Walker, James (2019) Environmental ultraviolet-B exposures and measured health outcomes in English children. Masters thesis, Keele University.

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Abstract

Purpose
Vitamin D status has been shown to significantly impact extra-skeletal health outcomes. In the UK, the ability of the population to synthesize vitamin D is highly sensitive to environmental factors including ultraviolet-B wavelength light. This thesis aims to investigate the impact of environmental determinants of vitamin D status on child population health. Asthma, lower respiratory tract infection (LRTI) and gastroenteritis admission rates in English children will be analysed with meteorological variables at multiple geographical levels.

Methods
Five ecological studies were carried out. Three sets of multivariate linear regression analyses were performed to examine the associations between regional meteorological variables (hours of sunshine, rainfall and air temperature) and admission rates of asthma, LRTI and gastroenteritis in children in England between 2002 and 2011. Regional income deprivation affecting children index (IDACI) scores were used to control for population socioeconomic deprivation. Met Office and NHS Hospital Episode Statistics (HES) datasets were matched to create variables in these models. Extended generalised estimating equations were also used to explore these relationships. The remaining two studies focused on the relationships between acute paediatric asthma and LRTI admission rates on a GP-practice level, and ultraviolet-B (UVB) radiation doses in England between 2013 and 2018. HES admission data and Tropospheric Emission Monitoring Internet Service (TEMIS) satellite data on UVB levels of wavelengths specific to the vitamin D action spectrum (D-UVB) were used to carry out multivariate linear regression models on a GP and Clinical Commissioning Group aggregate levels. Maternal smoking rates, GP practice IDACI scores, latitude, longitude, age and gender were also included in these models.

Results
The average English child population from 2002 to 2011 in the first three sets of analyses was 9,731,440, with average admission rates of 265.3 per 100,000 per annum, 390.0 per 100,000 per annum and 1375 per 100,000 per annum for paediatric asthma, LRTI and gastroenteritis respectively. Asthma, LRTI and gastroenteritis admission rates were found to be significantly inversely associated with hours of sunshine (HoS) (p<0.001). In the linear regression analyses, total annual rainfall and average temperature in English regions were also significantly associated with LRTI and gastroenteritis admissions (p<0.001). Regional IDACI scores were found to be significantly associated with asthma and LRTI admissions. In the studies focusing on D-UVB levels and child health, between 2013 and 2018 the average asthma admission rate was 314 per 100,000 per annum, and the average LRTI rate between 2016 and 2019 was 678 per 100,000 per annum. The average D-UVB levels corrected for cloud cover between 2013 and 2018 was 794.98 kJ/m2. Both asthma and LRTI admission rates were found to be significantly associated with cloud corrected D-UVB levels (p<0.001) at both GP and CCG levels. There were varying associations between asthma and LRTI admission rates and the other covariates included in these models.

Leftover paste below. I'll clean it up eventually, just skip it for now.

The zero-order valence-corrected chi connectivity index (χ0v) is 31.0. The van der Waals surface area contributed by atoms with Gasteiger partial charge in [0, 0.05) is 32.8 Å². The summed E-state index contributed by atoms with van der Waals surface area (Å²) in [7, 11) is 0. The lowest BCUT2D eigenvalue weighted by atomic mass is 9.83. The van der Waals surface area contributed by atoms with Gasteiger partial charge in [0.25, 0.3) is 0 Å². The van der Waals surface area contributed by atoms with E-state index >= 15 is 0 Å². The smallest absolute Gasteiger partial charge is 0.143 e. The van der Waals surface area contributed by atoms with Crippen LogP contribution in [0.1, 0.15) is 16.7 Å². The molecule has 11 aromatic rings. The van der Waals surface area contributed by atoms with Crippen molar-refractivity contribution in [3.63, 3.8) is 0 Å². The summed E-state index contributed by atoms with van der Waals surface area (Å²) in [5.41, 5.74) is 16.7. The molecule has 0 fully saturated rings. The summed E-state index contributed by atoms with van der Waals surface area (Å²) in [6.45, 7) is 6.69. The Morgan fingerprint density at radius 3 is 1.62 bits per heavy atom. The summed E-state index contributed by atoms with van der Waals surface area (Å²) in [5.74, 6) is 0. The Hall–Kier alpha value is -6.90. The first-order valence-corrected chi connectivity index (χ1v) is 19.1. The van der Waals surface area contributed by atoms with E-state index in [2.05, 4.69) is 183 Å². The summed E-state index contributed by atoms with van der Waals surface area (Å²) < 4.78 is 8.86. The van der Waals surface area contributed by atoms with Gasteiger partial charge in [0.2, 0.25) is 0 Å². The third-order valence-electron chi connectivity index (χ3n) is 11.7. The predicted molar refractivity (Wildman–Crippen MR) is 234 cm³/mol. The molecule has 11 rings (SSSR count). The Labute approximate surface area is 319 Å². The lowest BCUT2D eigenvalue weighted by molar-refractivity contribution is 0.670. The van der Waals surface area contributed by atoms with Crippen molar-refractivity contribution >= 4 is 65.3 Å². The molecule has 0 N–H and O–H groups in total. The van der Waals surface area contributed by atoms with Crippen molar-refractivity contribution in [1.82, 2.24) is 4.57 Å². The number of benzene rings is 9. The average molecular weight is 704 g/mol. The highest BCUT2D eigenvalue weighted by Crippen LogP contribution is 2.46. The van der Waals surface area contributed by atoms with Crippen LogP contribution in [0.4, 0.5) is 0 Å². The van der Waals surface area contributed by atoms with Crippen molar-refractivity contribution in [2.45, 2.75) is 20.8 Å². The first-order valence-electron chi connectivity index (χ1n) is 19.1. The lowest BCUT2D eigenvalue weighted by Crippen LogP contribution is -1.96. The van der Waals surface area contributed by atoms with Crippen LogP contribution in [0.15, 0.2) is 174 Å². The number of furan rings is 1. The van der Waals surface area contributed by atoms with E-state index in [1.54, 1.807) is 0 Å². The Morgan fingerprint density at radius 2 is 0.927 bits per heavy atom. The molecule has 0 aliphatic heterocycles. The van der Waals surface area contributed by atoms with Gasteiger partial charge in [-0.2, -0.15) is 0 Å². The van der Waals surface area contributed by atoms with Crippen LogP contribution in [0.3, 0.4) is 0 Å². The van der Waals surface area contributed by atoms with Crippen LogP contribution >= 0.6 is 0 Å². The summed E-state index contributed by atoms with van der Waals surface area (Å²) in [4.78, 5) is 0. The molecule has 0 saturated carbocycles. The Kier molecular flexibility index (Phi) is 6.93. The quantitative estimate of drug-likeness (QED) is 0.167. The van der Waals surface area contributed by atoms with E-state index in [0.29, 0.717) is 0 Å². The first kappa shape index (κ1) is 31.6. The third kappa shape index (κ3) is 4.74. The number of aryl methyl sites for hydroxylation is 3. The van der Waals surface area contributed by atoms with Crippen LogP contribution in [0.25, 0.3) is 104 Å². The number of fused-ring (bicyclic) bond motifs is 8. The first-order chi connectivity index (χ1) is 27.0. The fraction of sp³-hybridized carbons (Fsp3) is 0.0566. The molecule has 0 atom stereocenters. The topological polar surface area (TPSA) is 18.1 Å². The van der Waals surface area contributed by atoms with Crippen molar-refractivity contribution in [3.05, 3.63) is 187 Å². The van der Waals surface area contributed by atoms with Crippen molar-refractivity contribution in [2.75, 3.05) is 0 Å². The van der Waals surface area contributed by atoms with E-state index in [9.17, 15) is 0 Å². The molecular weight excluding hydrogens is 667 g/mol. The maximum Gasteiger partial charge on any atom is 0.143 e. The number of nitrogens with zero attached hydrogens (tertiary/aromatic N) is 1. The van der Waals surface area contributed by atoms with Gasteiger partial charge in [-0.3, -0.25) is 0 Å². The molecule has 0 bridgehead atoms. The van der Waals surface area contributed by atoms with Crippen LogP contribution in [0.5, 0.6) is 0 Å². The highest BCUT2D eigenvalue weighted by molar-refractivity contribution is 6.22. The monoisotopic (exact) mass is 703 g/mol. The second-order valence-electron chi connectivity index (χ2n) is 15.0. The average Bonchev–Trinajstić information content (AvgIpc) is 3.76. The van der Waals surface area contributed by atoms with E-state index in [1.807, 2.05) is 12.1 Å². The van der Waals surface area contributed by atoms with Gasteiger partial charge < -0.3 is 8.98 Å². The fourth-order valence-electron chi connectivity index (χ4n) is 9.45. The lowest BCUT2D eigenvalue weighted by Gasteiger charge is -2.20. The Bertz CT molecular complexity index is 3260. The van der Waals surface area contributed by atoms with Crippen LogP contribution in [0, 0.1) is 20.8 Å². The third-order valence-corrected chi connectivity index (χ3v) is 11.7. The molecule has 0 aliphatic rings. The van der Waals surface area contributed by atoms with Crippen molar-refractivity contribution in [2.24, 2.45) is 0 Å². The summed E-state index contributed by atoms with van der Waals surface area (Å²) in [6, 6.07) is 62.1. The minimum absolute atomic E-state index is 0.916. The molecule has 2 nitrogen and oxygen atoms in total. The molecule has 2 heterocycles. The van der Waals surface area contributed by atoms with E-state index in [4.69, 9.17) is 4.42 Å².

Conclusions
Meteorological factors were associated with hospital admission rates for common paediatric conditions; the most reliably significant factor associated with a decrease in admissions was hours of sunshine or D-UVB levels. These findings support the hypothesis that population vitamin D status has a significant influence on child health, and that targeting this with encouraging judicious sunlight exposure, outdoor activity, weight loss or a comprehensive supplementation programme could be effective preventative measures.

Item Type: Thesis (Masters)
Subjects: R Medicine > R Medicine (General)
Divisions: Faculty of Medicine and Health Sciences > Primary Care Health Sciences
Contributors: Carroll, WD (Thesis advisor)
Depositing User: Lisa Bailey
Date Deposited: 25 Aug 2020 14:28
Last Modified: 25 Aug 2020 14:28
URI: https://eprints.keele.ac.uk/id/eprint/8584

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